Life After (and During) Chase: Ronald Watt

Christmas in Karachi: Part of Memoir on Chase Pakistan

By Ronald Watt

In my career, I worked in Hong Kong, New York, Pakistan and Australia - and that was just in the 1980s! In four of those five places, I was working with the Chase Bank and have very fond memories of those times. Since retiring from Baring Asset Management three years ago, I have taken up writing. I joined two local writers groups and, in addition to composing short stories, I started writing about the experience of going out from New York to live in Pakistan and set up the first branches of the Chase Bank in that country. It was an extraordinary job in an extraordinary place at an extraordinary time.
In April of this year it will be 30 years since we started the Bank's operations in Karachi. Two years later David Rockefeller was in Pakistan and visited Lahore to open the second branch. The decade was an important time for the country, with the Soviet army in Afghanistan and difficult relations with the country's other neighbours. So far I've written over 60,000 words, so the project is progressing and, recently, I wrote to a number of the people in Chase who were involved in helping to establish the Pakistan branch. I have received replies from many, including John Haley, Richard Higgerson, Bill Flanz, Anne-Marie Barcia, Jamil Hamdani, David Klingensmith, Chris Matlon, Tim McGinnis, John Mitchell, Peter Warr, Alan Willett and Ted Young.
I would like to hear from others who were involved in the Pakistan venture at that time. Establishing the bank in Pakistan was an unusual assignment and a great adventure for those involved. There was so much to learn. If anyone would like to share one or two paragraphs on Pakistan and their impressions of the country, or if they have stories to relate about the visits they made, the people they met and the places they visited, that would be a special bonus.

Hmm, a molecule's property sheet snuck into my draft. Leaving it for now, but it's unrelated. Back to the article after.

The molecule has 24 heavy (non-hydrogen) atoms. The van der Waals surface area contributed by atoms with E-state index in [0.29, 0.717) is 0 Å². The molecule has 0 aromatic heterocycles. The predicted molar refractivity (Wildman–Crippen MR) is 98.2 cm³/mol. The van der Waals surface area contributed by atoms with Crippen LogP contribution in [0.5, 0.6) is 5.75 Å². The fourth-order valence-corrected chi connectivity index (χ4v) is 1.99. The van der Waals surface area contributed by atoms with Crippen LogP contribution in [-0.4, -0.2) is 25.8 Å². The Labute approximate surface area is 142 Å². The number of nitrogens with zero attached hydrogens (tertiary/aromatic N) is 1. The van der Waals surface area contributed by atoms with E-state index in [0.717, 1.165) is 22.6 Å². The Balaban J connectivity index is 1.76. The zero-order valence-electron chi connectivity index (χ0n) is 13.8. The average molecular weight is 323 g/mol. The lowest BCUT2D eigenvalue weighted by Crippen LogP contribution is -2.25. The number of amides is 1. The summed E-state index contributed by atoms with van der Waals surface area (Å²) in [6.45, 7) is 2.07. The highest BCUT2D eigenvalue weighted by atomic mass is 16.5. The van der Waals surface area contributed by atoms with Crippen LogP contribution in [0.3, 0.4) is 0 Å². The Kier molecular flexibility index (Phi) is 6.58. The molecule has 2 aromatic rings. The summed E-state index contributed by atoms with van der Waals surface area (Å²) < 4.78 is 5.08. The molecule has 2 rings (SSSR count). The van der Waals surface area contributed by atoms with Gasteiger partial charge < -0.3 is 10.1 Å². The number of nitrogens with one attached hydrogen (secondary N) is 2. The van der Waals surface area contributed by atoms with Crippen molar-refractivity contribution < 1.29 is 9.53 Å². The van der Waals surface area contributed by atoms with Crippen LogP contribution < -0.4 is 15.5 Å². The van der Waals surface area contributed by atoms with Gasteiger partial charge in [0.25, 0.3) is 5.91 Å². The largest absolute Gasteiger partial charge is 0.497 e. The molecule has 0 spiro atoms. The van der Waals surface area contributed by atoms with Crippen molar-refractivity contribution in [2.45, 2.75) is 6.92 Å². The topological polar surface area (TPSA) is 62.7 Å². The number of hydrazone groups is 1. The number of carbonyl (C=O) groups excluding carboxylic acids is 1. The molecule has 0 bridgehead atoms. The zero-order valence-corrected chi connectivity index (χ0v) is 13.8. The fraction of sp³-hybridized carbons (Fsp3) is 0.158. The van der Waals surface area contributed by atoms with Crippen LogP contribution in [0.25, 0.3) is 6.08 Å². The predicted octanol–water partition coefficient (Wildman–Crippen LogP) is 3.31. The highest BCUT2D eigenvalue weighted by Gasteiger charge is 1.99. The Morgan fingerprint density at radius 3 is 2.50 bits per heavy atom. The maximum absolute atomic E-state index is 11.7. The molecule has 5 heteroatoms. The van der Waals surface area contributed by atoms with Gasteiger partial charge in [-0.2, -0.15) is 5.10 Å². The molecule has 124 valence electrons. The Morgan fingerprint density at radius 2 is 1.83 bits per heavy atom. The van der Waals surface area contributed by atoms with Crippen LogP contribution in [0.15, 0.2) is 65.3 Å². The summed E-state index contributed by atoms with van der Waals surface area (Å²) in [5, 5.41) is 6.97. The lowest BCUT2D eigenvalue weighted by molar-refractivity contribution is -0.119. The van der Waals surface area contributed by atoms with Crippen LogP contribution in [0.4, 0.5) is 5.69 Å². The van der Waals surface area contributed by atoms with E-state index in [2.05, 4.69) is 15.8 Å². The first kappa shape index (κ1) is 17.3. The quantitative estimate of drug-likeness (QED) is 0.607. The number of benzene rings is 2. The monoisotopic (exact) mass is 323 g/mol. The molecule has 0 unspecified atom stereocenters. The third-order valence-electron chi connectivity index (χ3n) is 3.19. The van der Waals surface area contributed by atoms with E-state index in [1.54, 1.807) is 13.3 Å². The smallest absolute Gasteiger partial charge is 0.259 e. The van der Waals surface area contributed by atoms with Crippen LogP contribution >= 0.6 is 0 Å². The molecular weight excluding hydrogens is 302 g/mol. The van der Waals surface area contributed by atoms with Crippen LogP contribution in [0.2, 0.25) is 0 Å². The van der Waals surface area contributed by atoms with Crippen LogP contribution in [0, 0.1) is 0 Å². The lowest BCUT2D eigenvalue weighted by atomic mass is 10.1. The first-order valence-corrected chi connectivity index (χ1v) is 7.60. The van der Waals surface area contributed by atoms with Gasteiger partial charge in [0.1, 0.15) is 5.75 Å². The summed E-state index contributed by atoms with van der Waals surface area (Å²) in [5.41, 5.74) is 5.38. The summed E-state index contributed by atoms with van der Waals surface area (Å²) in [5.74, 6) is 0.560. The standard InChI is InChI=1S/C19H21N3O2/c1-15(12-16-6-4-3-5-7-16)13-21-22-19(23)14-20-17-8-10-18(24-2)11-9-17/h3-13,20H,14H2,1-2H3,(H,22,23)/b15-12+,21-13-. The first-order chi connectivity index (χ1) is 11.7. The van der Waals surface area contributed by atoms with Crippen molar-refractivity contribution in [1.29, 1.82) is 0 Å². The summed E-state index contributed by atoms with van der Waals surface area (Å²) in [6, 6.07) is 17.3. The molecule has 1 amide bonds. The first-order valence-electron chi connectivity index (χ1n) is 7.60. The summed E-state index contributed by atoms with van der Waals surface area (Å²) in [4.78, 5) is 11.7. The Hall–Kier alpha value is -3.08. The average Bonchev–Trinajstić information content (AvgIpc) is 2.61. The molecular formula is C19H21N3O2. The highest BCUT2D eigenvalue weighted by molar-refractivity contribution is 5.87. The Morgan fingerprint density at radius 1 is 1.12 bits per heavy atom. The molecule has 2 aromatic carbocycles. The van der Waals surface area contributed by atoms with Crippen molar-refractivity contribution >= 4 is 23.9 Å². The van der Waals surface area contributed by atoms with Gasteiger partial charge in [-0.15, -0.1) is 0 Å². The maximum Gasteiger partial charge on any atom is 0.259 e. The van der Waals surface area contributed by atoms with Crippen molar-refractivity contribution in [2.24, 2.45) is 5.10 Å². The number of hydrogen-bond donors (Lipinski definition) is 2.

* * *

Christmas in Karachi

In our first year in Pakistan, we spent Christmas in Karachi. Many of the expatriates used the opportunity of the Christmas holidays to return home to the United Kingdom or the United States. Several British families had teenage sons and daughters at boarding schools in the UK and so mothers would return home early in December to collect their offspring from school and open up the family home, later to receive their husbands in the Christmas week.

Those who stayed on in Karachi had to find the means to entertain themselves over this Christmas period. Of course there were no concerts or pantomimes to attend; there was no alcohol available at the local hotels, restaurants and public places, so all entertainment had to be in the home. As part of the Islamisation of the country beginning in the 1970s, the consumption of alcohol had been restricted. Muslims were prohibited from buying booze and each non-Muslim had to register as an alcoholic and obtain a special permit to buy alcohol from the confiscated stock that remained in the warehouse run by the Pakistan Customs. The permit rationed alcohol purchases to five units a month per person. The good news was that each unit represented a full bottle of scotch or gin, and in addition there was beer available, which strangely was still made in Rawalpindi in northern Pakistan for export to China.